Trails of Glory

Welcome to Trails of Glory brought to you by The Trail Aficionado. This is the best place to get insight, learn trail running secrets, and discover new and unusual trails around the country. Follow the rest of my page with links to interesting running events locally and nationally. Read race reports, trail reviews and stories. Find informative posts on training methods, injuries, and running gear.

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Wednesday, July 27, 2011

Angeles Crest 100 Mile 2011; Eight Years in the Making of a Comeback

Let me quickly clarify the title of this race report. In 2003, I attempted my first 100 mile finish at the Angeles Crest 100 Mile race. Due to a number of problems, mostly mistakes and inexperience, I DNF’d the race. I shied away from the 100-mile distance for a couple of years and finally got my first finish in 2006. Since then I have completed four 100-mile events. After another DNF last year I was anxious to get back on track but still daunted by the difficulty of the event. I chose to go back to AC this year for a number of reasons; it is a qualifier for Hardrock 100; I can use it as a qualifier for Western States 100 next year if I am not deployed; it is within driving distance; and most of all, it was time for redemption.

Tuesday, July 26, 2011

Profile and Interview with Joe Dana; A Man of Endurance and Character

My wife Trish and I recently visited Joe Dana in his home on the far eastside of Tucson. He is a very gracious host. He gave us a tour of his beautifully decorated home and backyard desert garden. Then we sat down and talked about his running career and what the future holds for him; especially after medical setbacks that would have stopped the normal human being dead in their tracks. After the interview he cooked us a delicious dinner. Here is his profile and what we talked about. 


A.  Name, age, city and state, how long lived there?
Joe Dana, 75, Tucson, AZ.  Arrived in Tucson 14 Nov 1999, so 11 years, 8 months.  Moved to my current home 21 June 2004 therefore I've lived here for just over 7 years.

B.  Place of birth, where did you grow up, high school, college, military, other?
Born 23 April 1936 in Bradford PA; a small town in Northwestern PA.  It's the home of Case Cutlery, Zippo lighters and Kendall Oil.  As a teenager I worked for my father helping with the harvest of hay in the summer for our dairy farm.  I also worked on maintaining the oil wells we owned and as a clerk in the men’s clothing store; again, my father’s store.

After high school I spent one year at St Bonaventure University where I majored in beer drinking which landed me on the school’s probation list.  School not working out for me I joined the Air Force and spent 3½ years starting at Samson AB NY, to Lowery field (Denver) for school on to Orlando AB in Florida and a tour in Tainan, Taiwan.
Another semester at St Bonaventure, managed to get off probation but still directionless.  Then an opportunity arose to go back on active duty and go through the Aviation Cadet program.  Success!  Graduated second in my class and as a new 2nd  lieutenant navigator my military career was launched.  Time passed; I made Lt. Colonel and retired in 31 Jan 1981 with 25 years of service.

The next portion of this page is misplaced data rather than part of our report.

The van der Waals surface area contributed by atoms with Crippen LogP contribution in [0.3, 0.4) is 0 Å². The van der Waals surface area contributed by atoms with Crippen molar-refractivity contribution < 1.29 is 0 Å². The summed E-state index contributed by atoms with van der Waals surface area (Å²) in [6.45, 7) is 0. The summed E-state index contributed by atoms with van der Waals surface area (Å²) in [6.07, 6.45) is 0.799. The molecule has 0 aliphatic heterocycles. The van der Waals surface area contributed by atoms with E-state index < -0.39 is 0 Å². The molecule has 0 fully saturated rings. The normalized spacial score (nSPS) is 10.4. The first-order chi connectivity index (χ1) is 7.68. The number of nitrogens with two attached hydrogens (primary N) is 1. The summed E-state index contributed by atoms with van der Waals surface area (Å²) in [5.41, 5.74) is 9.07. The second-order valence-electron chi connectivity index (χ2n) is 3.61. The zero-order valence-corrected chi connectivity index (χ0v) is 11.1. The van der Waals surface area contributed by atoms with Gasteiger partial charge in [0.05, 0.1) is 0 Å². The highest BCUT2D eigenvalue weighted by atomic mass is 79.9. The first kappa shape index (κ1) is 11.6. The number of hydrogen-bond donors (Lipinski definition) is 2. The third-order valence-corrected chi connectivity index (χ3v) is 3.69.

C.  Other than running – hobbies, interests, pets, kids, current employment?
Hobbies, I've always had a garden where I lived growing the plants that were appropriate for the climate.  I like physical work and working with my hands.  A friend and I built a geodesic dome and a regular house doing everything except the duct work.  Photography has been an interest of mine for most of my adult life and occasionally I produce a good photo.  I'm very interested in science in general and astronomy in particular.  Employment, I'm retired.
I'm a big fan of the U of A women Softball team.
I have two children, daughter Cara 47 currently an Army CWO 4 with about 4 years to retirement and Son, Sean, 42 freelance motion graphics designer and aspiring professional photographer grandson (Sean's) Jack, age 4.

D.  Favorite distance to run or race on trail and on the road?
Anything 10 miles or longer, this gives me time to settle in to a pace.  I find shorter runs to be way to much work.  I avoid running on the roads as much as possible, trails are much more fun and a whole lot quieter.
I've been running trails since about 1980 but most of my races were road.

E.  Favorite race course or event?
OP 50 is my favorite event.

F.  Favorite Tucson area trail to train, run, hike?
The Douglas springs trail system is my home ground and where I do most of my running, hiking and walking.

G. Favorite vacation destination?
Just about any wilderness area but my preference is the desert.

H.  Favorite post-race/run food, drink and activity, ie. hot tub, ice cold river soak, etc?
A hardy soup and a cold micro brew.  The cold river soak is wonderful but not available around here.

I.   Pet Peeves?
Loud obnoxious people in any setting. Horse dung on trails. Leave the trails the way you find them!
Reckless drivers who suffer from hurry-up-syndrome (Steve Kanoza’s term) out to save 30 seconds even if it kills them.